What’s driving historic spending in downtown Salt Lake City? Restaurants, bars and one big theater.

(Rick Egan | The Salt Lake Tribune) In downtown Salt Lake City in 2017 sales tax receipts for hospitality industries, restaurants and bars, exceeded those for retail, meaning folks are coming downtown more for nightlife than for shopping. Tuesday, June 26, 2018.

Downtown Salt Lake City appears to be evolving into more of a nightlife and entertainment hub, judging from key shifts in sales revenues for 2017.

At the same time, even as new apartment and office projects come online, there is an unmet demand for office space and housing, officials said Tuesday. And that has started to hamper efforts to recruit new employers to Utah’s urban core — though downtown continues to break economic records.

The city center’s two main ZIP codes, 84101 and 84111, saw an all-time high of $865.4 million in retail sales last year, after a year-over-year dip in 2016 to $837 million, according to data from the Utah State Tax Commission.

Those and other trends were highlighted in the joint release Tuesday of the yearly Downtown Economic Benchmark report along with a survey of regional perceptions of downtown Salt Lake City.

Downtown still runs on a shopping and restaurant-based economy, of course. But for 2017, nearly 44 percent of its sales receipts — or $388.7 million — came from eating and drinking establishments, which put that category ahead of traditional big earners such as apparel shopping, sales at department stores and other retail sales.

Entertainment is changing downtown as well, led by the 2,468-seat George S. and Dolores Doré Eccles Theater on downtown Main Street.

Polls released Tuesday show the Broadway-scale theater, which opened in 2016, now narrowly outstrips the Mormon Tabernacle Choir as the main reason people visit downtown for fun.

On top of their day-to-day economic impact, entertainment and dining also represent the direction of future growth for the urban core, according to Jason Mathis, executive director of the Downtown Alliance.

“They really are the trends driving the decision for people to live downtown or to have their office downtown,” Mathis said.

He added that poll numbers show a solid quarter of Utah residents statewide are interested in living in the city center. A majority of those would-be downtown residents were young people.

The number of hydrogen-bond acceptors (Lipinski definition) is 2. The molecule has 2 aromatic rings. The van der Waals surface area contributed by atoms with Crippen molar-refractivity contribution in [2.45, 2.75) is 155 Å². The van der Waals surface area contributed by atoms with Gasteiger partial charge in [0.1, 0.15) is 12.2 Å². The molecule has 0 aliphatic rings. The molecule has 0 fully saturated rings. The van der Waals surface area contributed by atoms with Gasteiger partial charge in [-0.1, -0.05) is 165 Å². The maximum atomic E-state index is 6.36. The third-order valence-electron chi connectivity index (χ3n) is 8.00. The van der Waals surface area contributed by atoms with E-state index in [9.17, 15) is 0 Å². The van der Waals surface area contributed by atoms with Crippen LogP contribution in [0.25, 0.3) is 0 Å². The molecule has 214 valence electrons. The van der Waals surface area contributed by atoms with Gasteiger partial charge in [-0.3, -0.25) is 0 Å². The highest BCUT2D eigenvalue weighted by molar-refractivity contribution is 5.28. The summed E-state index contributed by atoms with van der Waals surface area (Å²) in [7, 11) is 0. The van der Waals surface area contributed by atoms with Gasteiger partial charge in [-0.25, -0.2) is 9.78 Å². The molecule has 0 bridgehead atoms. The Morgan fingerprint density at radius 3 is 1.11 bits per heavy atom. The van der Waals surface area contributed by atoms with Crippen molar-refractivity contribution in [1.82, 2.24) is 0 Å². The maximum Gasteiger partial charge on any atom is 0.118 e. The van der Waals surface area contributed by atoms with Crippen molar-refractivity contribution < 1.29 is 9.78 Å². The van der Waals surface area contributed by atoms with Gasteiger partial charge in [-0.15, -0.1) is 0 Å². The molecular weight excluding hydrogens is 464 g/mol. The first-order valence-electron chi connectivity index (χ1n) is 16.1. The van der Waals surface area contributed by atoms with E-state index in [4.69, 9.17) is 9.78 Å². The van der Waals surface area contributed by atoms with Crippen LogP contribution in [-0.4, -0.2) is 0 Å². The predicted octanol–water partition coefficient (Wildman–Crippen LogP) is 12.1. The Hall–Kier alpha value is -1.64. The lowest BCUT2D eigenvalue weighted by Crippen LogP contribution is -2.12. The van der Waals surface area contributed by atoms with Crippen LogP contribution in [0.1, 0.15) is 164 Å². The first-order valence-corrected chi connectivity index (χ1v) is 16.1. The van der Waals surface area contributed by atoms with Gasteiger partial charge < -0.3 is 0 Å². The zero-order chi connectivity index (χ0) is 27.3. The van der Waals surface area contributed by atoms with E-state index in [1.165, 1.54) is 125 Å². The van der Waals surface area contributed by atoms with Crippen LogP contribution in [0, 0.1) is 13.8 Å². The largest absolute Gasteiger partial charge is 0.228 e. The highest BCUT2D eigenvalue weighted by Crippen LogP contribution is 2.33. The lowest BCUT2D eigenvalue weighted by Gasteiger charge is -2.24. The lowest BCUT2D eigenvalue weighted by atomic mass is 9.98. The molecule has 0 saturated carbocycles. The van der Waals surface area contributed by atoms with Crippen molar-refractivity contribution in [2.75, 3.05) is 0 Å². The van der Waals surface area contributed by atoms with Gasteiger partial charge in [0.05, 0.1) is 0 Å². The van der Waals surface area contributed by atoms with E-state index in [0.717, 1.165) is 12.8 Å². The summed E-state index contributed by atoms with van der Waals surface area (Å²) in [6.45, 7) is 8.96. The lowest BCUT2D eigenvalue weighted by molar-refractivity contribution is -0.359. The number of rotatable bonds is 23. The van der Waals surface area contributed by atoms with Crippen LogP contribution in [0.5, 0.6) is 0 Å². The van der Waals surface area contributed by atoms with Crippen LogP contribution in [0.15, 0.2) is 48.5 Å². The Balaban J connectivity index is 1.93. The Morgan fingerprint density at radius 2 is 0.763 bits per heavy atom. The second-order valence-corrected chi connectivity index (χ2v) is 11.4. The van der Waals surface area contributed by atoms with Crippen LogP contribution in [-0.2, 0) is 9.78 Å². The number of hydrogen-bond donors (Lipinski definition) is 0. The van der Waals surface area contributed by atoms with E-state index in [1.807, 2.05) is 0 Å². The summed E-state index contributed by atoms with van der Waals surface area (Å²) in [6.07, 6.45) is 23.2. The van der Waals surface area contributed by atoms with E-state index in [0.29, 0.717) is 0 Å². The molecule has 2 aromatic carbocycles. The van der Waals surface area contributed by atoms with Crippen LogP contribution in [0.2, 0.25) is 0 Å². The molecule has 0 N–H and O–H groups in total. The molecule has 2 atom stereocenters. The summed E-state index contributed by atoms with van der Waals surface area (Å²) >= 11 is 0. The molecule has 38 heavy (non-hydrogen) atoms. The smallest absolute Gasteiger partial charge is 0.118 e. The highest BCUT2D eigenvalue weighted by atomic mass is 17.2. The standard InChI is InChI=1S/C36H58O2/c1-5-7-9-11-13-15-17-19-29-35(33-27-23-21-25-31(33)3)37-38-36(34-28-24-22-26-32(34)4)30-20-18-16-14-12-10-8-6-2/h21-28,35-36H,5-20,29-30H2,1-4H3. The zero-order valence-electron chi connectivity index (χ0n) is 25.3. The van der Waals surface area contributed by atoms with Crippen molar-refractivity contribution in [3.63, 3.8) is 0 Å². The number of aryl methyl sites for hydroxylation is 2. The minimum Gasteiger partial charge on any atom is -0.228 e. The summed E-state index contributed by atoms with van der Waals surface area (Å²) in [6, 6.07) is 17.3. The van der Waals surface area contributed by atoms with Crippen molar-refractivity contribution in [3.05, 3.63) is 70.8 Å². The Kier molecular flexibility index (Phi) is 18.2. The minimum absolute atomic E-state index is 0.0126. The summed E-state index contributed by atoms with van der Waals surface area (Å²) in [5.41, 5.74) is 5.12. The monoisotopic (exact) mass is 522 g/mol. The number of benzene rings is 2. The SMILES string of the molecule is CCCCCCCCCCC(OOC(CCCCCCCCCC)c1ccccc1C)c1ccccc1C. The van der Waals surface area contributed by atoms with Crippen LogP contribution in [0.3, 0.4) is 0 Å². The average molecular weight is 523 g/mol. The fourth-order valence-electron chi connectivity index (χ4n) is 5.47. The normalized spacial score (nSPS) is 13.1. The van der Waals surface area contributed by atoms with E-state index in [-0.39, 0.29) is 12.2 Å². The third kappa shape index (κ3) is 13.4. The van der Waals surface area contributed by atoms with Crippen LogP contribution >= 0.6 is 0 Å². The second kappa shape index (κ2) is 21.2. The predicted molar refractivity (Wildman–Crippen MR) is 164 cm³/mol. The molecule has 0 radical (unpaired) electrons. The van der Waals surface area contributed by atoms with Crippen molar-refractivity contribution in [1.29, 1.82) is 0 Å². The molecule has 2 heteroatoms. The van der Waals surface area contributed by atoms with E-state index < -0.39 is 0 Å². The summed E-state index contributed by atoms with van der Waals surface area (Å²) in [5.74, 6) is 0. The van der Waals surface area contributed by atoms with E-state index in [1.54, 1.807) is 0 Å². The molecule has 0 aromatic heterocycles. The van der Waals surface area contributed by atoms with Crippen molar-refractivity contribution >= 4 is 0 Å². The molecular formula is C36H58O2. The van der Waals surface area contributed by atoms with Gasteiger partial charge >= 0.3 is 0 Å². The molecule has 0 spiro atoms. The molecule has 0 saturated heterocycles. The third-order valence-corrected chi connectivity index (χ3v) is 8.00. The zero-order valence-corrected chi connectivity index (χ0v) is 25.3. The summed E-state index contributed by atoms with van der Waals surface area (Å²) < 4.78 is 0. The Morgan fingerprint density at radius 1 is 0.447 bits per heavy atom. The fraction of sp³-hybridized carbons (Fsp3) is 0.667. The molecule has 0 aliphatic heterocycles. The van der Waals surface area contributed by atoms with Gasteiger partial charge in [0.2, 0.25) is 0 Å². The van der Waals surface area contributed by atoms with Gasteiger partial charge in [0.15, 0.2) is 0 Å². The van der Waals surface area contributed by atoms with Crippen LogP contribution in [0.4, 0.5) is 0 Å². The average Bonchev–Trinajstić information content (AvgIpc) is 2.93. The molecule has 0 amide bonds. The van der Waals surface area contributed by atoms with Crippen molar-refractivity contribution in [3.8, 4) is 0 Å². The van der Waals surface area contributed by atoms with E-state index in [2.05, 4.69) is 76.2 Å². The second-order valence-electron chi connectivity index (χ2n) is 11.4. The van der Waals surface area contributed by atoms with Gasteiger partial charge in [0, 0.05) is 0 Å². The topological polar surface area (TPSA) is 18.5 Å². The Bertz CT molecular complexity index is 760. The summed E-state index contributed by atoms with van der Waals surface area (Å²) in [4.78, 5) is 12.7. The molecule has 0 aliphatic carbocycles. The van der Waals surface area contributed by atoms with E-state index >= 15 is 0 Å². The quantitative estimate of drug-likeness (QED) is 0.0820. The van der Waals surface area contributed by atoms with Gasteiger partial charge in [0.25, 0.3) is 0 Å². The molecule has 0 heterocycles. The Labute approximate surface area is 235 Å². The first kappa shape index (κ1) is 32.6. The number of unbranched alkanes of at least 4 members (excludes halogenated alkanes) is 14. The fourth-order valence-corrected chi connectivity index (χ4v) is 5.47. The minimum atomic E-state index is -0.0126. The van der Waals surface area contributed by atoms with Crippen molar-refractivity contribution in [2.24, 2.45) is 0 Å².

But there is a housing shortage, downtown as well as across Salt Lake County and statewide. Twice as many residents complain about housing affordability now as four years ago, surveys show.

And even with as many as 35 housing projects planned, being built or recently completed in the urban core — expected to bring online more than 4,500 new apartments — thousands more dwellings are needed, ranging from luxury, market rate and workforce housing to middle- and low-income units.

“At all levels, we need housing built in the downtown area,” Mathis said.

Ben Kolendar, Salt Lake City’s deputy director of economic development, said the lack of office space had led some key businesses considering relocation to bypass Utah’s capital in the past year.

According to Patrick Bodnar, senior associate with the real estate firm CBRE, the rapid pace at which new dwellings are snapped up downtown also indicates fierce competition among developers, especially in Salt Lake City’s top-end, luxury housing market.

Bodnar said a significant portion of that demand is driven by out-of-state professionals drawn to new financial and technology jobs in Utah, often relocating from other urban areas.

“They’re familiar with the downtown lifestyle,” Bodnar said, “and they want it.”

Downtown currently offers about 11.9 million square feet of office space, but there is a lack of available large blocks of 50,000 square feet or more, said Nadia Letey, vice president over advisory and transaction services with CBRE.

Market demand has sparked interest in converting historic properties into modern office spaces downtown, Letey said, as well as a rise in coworking centers that allow small businesses and startups to share space and office support costs.

“The good news is the demand is there,” Letey said, “and the downtown office market will continue to grow.”